TABLE 1
Crystal Size ofWeight of PVdF-Based Resin (g/m2)
PVdF-BasedWeightDifference
ResinThicknessper UnitPorositybetween FrontGurley Value
(nm)(μm)(g/m2)(%)TotalFrontBackand Back(sec/100 cc)
Example 17.4127.7422.21.11.10%248
Example 212.1127.7422.21.11.10%235
Example 37.4116.3410.80.40.40%218
Example 47.3116.7411.20.60.60%226
Example 57.5138.3442.81.41.40%273
Example 67.2148.7443.21.61.60%289
Example 77.4127.7422.21.30.918%246
Example 87.3127.7422.21.60.645%250
Example 97.5149.6352.01.01.00%510
Example 103.1137.7502.21.11.10%340
Comparative15.8157.7522.21.11.10%205
Example 1
Comparative16.9147.5502.01.01.00%211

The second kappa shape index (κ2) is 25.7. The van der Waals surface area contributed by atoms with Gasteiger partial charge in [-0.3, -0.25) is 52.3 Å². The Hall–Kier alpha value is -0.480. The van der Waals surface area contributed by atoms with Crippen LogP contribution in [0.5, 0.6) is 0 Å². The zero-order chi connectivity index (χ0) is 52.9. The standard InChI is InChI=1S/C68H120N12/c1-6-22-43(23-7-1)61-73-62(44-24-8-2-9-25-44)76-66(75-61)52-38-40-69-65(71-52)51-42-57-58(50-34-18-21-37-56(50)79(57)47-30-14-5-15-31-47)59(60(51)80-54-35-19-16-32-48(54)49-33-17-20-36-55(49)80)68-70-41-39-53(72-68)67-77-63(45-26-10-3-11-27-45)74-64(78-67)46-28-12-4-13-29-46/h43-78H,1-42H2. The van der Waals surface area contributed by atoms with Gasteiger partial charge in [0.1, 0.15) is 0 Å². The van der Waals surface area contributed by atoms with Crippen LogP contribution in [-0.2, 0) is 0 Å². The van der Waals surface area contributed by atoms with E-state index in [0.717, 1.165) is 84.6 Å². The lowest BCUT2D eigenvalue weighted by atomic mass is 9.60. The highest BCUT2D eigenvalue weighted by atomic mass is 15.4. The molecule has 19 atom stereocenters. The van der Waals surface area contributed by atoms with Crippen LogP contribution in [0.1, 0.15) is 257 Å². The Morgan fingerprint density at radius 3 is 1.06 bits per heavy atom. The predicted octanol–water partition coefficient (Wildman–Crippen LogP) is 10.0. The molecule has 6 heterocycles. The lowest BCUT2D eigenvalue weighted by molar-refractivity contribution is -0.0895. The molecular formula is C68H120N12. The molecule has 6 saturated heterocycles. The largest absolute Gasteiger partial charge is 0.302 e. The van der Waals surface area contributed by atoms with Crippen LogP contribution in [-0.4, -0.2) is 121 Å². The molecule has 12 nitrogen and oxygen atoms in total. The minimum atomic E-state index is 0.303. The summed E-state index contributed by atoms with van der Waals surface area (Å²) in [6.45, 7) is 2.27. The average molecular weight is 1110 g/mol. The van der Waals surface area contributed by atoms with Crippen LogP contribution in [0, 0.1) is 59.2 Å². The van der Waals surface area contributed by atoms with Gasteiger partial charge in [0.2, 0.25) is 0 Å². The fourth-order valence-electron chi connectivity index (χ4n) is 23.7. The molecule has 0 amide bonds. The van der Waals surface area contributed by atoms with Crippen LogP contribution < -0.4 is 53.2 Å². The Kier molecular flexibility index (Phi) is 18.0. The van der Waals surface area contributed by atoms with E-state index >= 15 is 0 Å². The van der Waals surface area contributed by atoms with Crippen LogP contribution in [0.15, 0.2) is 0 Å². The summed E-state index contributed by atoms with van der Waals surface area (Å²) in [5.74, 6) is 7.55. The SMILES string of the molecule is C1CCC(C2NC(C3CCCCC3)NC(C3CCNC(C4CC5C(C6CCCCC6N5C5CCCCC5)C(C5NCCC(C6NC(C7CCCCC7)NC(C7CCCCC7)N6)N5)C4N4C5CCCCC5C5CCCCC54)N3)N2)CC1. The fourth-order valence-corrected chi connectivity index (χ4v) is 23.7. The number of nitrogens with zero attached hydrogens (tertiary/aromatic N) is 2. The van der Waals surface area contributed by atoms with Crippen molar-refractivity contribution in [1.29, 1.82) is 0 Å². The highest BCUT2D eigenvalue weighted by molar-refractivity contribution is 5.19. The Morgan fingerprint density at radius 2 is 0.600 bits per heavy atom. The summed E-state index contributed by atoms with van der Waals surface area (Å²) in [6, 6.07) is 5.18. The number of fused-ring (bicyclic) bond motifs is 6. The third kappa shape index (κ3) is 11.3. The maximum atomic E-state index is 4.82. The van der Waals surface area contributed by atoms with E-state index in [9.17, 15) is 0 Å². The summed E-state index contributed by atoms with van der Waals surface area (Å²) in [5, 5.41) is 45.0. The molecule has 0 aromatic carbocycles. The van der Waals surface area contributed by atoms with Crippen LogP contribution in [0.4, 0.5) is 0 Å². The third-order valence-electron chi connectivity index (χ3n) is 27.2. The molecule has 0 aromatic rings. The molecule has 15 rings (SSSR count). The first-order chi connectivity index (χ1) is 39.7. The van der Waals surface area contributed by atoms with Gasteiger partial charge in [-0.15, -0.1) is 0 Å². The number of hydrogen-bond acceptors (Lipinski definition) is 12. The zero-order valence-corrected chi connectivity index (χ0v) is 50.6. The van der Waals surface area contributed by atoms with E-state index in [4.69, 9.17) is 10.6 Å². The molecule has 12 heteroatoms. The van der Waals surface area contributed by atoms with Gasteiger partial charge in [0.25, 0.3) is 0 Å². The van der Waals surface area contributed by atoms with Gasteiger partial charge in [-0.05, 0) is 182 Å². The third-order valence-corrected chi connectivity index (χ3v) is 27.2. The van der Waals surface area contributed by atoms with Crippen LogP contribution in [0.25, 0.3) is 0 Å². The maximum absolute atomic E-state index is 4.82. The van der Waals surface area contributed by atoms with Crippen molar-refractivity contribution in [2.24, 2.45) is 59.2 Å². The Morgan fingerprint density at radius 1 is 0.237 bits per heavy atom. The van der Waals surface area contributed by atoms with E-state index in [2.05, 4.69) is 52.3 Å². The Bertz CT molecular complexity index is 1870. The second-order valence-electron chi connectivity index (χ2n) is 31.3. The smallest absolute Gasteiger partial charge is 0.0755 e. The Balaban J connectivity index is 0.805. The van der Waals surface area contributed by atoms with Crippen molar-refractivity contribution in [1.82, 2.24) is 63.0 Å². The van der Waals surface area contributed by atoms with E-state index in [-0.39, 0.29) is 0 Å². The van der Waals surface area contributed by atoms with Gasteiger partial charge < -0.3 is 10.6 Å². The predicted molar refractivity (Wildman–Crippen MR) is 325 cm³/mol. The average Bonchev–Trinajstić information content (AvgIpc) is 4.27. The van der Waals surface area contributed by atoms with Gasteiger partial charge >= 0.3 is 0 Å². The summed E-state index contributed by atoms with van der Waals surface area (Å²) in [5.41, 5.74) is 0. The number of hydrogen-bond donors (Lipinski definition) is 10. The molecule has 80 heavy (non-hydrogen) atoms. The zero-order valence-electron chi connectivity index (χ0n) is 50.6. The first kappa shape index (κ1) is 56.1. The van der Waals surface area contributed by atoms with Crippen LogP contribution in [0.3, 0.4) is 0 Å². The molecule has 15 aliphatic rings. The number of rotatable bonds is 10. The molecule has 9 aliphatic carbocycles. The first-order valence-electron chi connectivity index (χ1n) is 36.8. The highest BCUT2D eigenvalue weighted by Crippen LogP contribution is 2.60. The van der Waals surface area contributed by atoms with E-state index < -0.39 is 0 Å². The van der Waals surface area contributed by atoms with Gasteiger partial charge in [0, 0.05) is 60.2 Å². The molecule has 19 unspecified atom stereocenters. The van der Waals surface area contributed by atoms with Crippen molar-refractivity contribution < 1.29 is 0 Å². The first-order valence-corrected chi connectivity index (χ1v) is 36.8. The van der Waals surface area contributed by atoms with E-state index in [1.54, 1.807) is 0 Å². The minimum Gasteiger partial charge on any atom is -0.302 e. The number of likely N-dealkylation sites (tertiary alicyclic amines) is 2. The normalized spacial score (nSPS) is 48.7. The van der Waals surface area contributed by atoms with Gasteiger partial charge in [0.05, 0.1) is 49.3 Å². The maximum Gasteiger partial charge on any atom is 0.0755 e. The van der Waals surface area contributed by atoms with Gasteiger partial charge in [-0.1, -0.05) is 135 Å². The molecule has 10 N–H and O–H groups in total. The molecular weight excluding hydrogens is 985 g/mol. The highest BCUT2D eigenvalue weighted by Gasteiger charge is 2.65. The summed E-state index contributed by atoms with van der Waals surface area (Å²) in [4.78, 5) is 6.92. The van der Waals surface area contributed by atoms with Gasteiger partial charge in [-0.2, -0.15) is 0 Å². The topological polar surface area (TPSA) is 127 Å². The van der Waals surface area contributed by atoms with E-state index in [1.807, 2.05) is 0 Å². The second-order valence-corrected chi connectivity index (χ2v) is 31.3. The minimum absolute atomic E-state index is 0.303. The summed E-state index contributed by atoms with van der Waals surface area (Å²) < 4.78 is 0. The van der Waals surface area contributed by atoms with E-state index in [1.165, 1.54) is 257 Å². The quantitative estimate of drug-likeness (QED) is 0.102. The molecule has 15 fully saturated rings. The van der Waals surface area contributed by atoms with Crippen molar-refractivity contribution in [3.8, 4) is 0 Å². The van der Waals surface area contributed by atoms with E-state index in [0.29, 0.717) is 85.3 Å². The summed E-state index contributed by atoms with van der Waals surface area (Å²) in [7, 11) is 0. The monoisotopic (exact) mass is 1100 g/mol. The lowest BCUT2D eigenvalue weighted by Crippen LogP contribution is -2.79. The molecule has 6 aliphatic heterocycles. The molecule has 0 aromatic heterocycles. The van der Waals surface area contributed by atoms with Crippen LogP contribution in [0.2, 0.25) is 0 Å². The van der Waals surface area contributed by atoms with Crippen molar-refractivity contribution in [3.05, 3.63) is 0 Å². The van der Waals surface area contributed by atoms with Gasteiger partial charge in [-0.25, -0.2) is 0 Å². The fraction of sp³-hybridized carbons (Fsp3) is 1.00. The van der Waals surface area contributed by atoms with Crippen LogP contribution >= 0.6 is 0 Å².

Example 2

TABLE 2
Check for Adhesion to Electrodes
Results of LoadResults ofPositive ElectrodeNegative Electrode
CharacteristicCharge-DischargeAdhesionAdhesion
TestCycle TestStrengthUniformityStrengthUniformity
Example 195%97%100A100A
Example 295%96%100A99A
Example 395%92%85A72A
Example 495%95%95A85A
Example 593%97%103A113A
Example 690%96%105A120A
Example 794%90%104A90A
Example 893%79%104B82B
Example 1085%85%98A95A
Comparative Example 170%63%18C10C
Comparative Example 268%60%15C5C

TABLE 3
Adhesion
Electrolyte AElectrolyte BElectrolyte C
Example 1GoodGoodGood
Comparative Example 1PoorFairGood
Comparative Example 2PoorFairGood

INDUSTRIAL APPLICABILITY

The nonaqueous secondary battery separator of the invention is suitable for use in a nonaqueous secondary battery. The separator is particularly suitable for use in a nonaqueous secondary battery having an aluminum laminate outer casing, where joining to electrodes is important.